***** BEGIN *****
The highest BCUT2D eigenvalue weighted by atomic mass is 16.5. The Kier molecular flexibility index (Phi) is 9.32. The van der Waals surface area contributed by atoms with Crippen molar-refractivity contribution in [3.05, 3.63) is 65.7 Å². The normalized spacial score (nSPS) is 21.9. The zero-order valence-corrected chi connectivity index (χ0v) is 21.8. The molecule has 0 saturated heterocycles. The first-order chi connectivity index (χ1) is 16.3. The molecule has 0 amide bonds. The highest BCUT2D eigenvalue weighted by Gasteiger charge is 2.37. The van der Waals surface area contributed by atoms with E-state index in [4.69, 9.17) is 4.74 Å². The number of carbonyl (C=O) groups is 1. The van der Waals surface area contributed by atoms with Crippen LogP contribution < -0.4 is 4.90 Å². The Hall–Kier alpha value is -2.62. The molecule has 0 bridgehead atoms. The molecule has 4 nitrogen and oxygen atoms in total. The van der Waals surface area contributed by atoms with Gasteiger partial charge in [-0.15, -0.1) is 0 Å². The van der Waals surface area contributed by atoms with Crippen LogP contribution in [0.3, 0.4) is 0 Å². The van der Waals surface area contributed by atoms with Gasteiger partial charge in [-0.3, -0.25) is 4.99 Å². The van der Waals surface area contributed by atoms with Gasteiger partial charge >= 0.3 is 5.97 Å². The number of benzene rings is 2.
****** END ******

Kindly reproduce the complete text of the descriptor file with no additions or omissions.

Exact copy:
The highest BCUT2D eigenvalue weighted by atomic mass is 16.5. The Kier molecular flexibility index (Phi) is 9.32. The van der Waals surface area contributed by atoms with Crippen molar-refractivity contribution in [3.05, 3.63) is 65.7 Å². The normalized spacial score (nSPS) is 21.9. The zero-order valence-corrected chi connectivity index (χ0v) is 21.8. The molecule has 0 saturated heterocycles. The first-order chi connectivity index (χ1) is 16.3. The molecule has 0 amide bonds. The highest BCUT2D eigenvalue weighted by Gasteiger charge is 2.37. The van der Waals surface area contributed by atoms with E-state index in [4.69, 9.17) is 4.74 Å². The number of carbonyl (C=O) groups is 1. The van der Waals surface area contributed by atoms with Crippen LogP contribution < -0.4 is 4.90 Å². The Hall–Kier alpha value is -2.62. The molecule has 0 bridgehead atoms. The molecule has 4 nitrogen and oxygen atoms in total. The van der Waals surface area contributed by atoms with Gasteiger partial charge in [-0.15, -0.1) is 0 Å². The van der Waals surface area contributed by atoms with Crippen LogP contribution in [0.3, 0.4) is 0 Å². The van der Waals surface area contributed by atoms with Gasteiger partial charge in [-0.3, -0.25) is 4.99 Å². The van der Waals surface area contributed by atoms with Gasteiger partial charge >= 0.3 is 5.97 Å². The number of benzene rings is 2.